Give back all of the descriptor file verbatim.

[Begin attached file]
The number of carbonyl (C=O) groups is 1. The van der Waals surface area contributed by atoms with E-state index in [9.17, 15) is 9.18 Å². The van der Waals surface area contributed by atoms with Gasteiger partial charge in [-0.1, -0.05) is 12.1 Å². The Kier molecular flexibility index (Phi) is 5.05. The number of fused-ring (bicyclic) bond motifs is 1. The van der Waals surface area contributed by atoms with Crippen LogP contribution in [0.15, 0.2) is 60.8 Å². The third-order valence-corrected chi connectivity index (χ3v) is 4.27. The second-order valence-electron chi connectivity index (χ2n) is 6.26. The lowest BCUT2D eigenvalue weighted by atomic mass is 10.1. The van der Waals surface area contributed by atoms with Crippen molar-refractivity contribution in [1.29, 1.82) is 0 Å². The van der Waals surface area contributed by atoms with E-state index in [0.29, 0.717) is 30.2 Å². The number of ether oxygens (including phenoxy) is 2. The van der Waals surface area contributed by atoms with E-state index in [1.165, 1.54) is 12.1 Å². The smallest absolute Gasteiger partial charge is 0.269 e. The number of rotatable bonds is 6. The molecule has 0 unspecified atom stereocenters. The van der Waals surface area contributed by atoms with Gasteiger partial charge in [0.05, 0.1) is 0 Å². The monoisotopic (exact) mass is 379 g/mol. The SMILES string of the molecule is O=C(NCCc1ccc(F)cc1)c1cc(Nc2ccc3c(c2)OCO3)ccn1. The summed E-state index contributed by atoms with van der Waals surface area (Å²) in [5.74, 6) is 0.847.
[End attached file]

The number of carbonyl (C=O) groups is 1. The van der Waals surface area contributed by atoms with E-state index in [9.17, 15) is 9.18 Å². The van der Waals surface area contributed by atoms with Gasteiger partial charge in [-0.1, -0.05) is 12.1 Å². The Kier molecular flexibility index (Phi) is 5.05. The number of fused-ring (bicyclic) bond motifs is 1. The van der Waals surface area contributed by atoms with Crippen LogP contribution in [0.15, 0.2) is 60.8 Å². The third-order valence-corrected chi connectivity index (χ3v) is 4.27. The second-order valence-electron chi connectivity index (χ2n) is 6.26. The lowest BCUT2D eigenvalue weighted by atomic mass is 10.1. The van der Waals surface area contributed by atoms with Crippen molar-refractivity contribution in [1.29, 1.82) is 0 Å². The van der Waals surface area contributed by atoms with E-state index in [0.29, 0.717) is 30.2 Å². The number of ether oxygens (including phenoxy) is 2. The van der Waals surface area contributed by atoms with E-state index in [1.165, 1.54) is 12.1 Å². The smallest absolute Gasteiger partial charge is 0.269 e. The number of rotatable bonds is 6. The molecule has 0 unspecified atom stereocenters. The van der Waals surface area contributed by atoms with Gasteiger partial charge in [0.05, 0.1) is 0 Å². The monoisotopic (exact) mass is 379 g/mol. The SMILES string of the molecule is O=C(NCCc1ccc(F)cc1)c1cc(Nc2ccc3c(c2)OCO3)ccn1. The summed E-state index contributed by atoms with van der Waals surface area (Å²) in [5.74, 6) is 0.847.